Sounds Ordeal-like to me.  This is why the Ordeal is holy, not because it is an unbridled success, but precisely because it is a suffering factory, a dead end.  The Empire is a meaningless mortal project, which is part of why Kellhus cuts off contact with it.  They march not for the Empire, but for Salvation.  The Ordeal isn't about achieving victory, it's about experiencing loss and forfeiting life.

Zëum is the last bastion of the old ways, this is why it must go, because a new time is going to start and with it a new way of thinking.  Zëum isn't and still wouldn't be a military threat to the Three Seas, so it's removal is irrelevant.  Except it is a threat, because post-Second Apocalypse there will be a new order of meaning, one that isn't compatible with the old ways of thinking.

(Coped over my last post from the old thread.  Wanted to make sure we didn't get locked with no 

Great point. I wonder if all the suffering and loss the GO endures will make them useless to the Gods because they are holy? 

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Hypothesis: Suffering is holy because it makes a sort of topoi of the person and allows the Outside to come into that person 

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30 minutes ago, unJon said:

Hypothesis: Suffering is holy because it makes a sort of topoi of the person and allows the Outside to come into that person 

Counterargument: the Outside coming into a person is vague (we have entities coming from the Outside into people, but not the actual place) and there is very little 'good' ever seen from the Outside. 

Other counterargument: Yatwer and her followers should be the most holy of everyone - and they are not, per Psatma's notion of her serving at the hand of Yatwer when she dies as an honored guest. Her suffering does not let her escape damnation. 

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Third counterargument: suffering did not save Saubon from being damned at the end, or at least appearing to be. 

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Something that's confused me about that with Psatma though:  is it implied that what's in store for her with Yatwer is Damnation Lite compared to those that make less strategic choices about worship?

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1 hour ago, Kalbear said:

Counterargument: the Outside coming into a person is vague (we have entities coming from the Outside into people, but not the actual place) and there is very little 'good' ever seen from the Outside. 

Other counterargument: Yatwer and her followers should be the most holy of everyone - and they are not, per Psatma's notion of her serving at the hand of Yatwer when she dies as an honored guest. Her suffering does not let her escape damnation.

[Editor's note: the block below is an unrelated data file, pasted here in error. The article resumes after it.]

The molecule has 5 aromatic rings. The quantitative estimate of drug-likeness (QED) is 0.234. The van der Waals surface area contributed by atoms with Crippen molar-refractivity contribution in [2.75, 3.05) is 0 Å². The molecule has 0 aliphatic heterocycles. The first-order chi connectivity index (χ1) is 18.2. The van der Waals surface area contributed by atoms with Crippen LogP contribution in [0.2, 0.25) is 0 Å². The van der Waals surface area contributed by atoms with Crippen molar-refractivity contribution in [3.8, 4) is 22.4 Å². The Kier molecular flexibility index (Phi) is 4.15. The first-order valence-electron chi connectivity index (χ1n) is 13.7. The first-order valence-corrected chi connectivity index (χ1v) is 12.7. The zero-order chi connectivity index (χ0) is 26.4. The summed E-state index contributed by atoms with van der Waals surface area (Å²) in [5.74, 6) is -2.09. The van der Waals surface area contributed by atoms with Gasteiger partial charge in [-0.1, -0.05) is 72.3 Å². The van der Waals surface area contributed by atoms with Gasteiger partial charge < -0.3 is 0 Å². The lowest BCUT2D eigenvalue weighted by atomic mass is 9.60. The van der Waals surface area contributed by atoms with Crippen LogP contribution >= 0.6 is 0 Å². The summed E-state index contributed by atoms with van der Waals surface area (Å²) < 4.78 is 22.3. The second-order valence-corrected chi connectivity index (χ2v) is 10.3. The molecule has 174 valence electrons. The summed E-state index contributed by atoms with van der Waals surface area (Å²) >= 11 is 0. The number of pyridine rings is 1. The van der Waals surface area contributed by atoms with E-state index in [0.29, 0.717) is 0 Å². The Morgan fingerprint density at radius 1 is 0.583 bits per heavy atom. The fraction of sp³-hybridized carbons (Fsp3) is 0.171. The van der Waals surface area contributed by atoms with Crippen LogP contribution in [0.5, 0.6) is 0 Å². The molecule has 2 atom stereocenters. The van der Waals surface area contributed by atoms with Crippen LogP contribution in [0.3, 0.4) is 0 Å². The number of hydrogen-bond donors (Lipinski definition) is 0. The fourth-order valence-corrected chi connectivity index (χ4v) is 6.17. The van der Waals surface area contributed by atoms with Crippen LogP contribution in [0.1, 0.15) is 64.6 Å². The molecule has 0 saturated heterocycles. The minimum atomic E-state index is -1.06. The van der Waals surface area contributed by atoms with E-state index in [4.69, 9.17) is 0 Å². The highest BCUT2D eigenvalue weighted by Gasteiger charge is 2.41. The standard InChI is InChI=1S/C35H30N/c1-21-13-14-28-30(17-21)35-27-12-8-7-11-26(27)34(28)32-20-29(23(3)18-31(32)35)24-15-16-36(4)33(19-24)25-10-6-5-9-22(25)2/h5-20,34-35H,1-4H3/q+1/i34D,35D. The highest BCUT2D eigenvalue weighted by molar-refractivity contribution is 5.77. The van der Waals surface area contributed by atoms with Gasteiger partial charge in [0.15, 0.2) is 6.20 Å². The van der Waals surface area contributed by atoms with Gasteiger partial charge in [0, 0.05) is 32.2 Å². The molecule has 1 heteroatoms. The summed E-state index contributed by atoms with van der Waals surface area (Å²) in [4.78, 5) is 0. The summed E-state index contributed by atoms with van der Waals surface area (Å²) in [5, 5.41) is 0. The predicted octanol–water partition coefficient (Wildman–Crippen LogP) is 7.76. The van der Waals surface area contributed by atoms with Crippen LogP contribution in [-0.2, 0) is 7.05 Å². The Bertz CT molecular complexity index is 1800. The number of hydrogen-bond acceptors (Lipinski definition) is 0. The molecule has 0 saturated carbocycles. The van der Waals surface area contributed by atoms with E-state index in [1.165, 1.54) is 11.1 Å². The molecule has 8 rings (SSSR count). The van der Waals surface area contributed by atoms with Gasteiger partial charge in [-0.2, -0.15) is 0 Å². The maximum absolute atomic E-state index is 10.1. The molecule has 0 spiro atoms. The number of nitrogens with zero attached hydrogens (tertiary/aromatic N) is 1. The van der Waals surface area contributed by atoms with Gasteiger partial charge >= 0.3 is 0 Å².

First is a fair critique. But I'm assuming both the Hundred and Ciphrang and the Zero God are from the Outside as far as Earwa is concerned  maybe that's a faulty assumption  

Second is a counter argument about suffering not leading to being holy at all. But that's contrary to Koringhus. 

1 hour ago, Kalbear said:

Third counterargument: suffering did not save Saubon from being damned at the end, or at least appearing to be. 

I'm not sure how much Saubon suffered. He seemed to be thriving and in his element in TGO. Pride until the end. Following Kel was right for him because Kel was the strongest. 

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40 minutes ago, unJon said:

I'm not sure how much Saubon suffered. He seemed to be thriving and in his element in TGO. Pride until the end. Following Kel was right for him because Kel was the strongest. 

Ha, seriously.  If Pride is a deadly sin that is one that Saubon suffered more than most.

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Perhaps suffering is holy because holy is shit?

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Posted (edited)

EDIT: wrong post.

Edited by Let's Get Kraken

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2 hours ago, Callan S. said:

Perhaps suffering is holy because holy is shit?

Name that quote! Who said:

Quote

 Few people are inclined to root for losers, and a good many are inclined to confuse rooting for losers with rooting for *losing.*  

If holy is shit as you say, then holy is such a loser, who could root for holy if it's just shitty losing?

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I'd say that the Zero God is not involved with the Outside at all. More related to Earwa in and of itself. A "treehugger" type thing. At one with everything, ya know?

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1 hour ago, lokisnow said:

If holy is shit as you say, then holy is such a loser, who could root for holy if it's just shitty losing?

'Holy' is a person now?

May as well root for cancer.

 

On other matters, speaking of Saubon, has anyone gone back and looked at the passage in the previous books where he sees himself on the plains of Mengedda (I think it was)? Any talk about the time travel thing been happening? If anyone with the power of kindle could quote the passage, it'd be real neat and appreciated :)

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@Callan S., Saubon at Mengedda 

By the God, his fury felt so empty, so frail against the earth! He reached out with his bare left hand and grabbed another hand—cold, heavily callused, leathery fingers and glass nails. A dead hand. He looked up across the matted grasses and stared at the dead man’s face. An Inrithi. The features were flattened against the ground and partly sheathed in blood. The man had lost his helm, and sandy-blond hair jutted from his mail hood. The coif had fallen aside, pressed against his bottom lip. He seemed so heavy, so stationary—like more ground … A nightmarish moment of recognition, too surreal to be terrifying. It was his face! His own hand he held! He tried to scream. Nothing. But there was the thunder of heavier hooves, shouts in familiar tongues. Saubon let slip the cold fingers, struggled to his hands and knees. Concerned voices. From nowhere it seemed, arms were hoisting him to his feet. He stared numbly at the bare turf, at the site where a moment before his corpse had been … This ground … This ground is cursed! “Here, take my arm,” the voice was fatherly, as though to a son who’d just learned a hard lesson.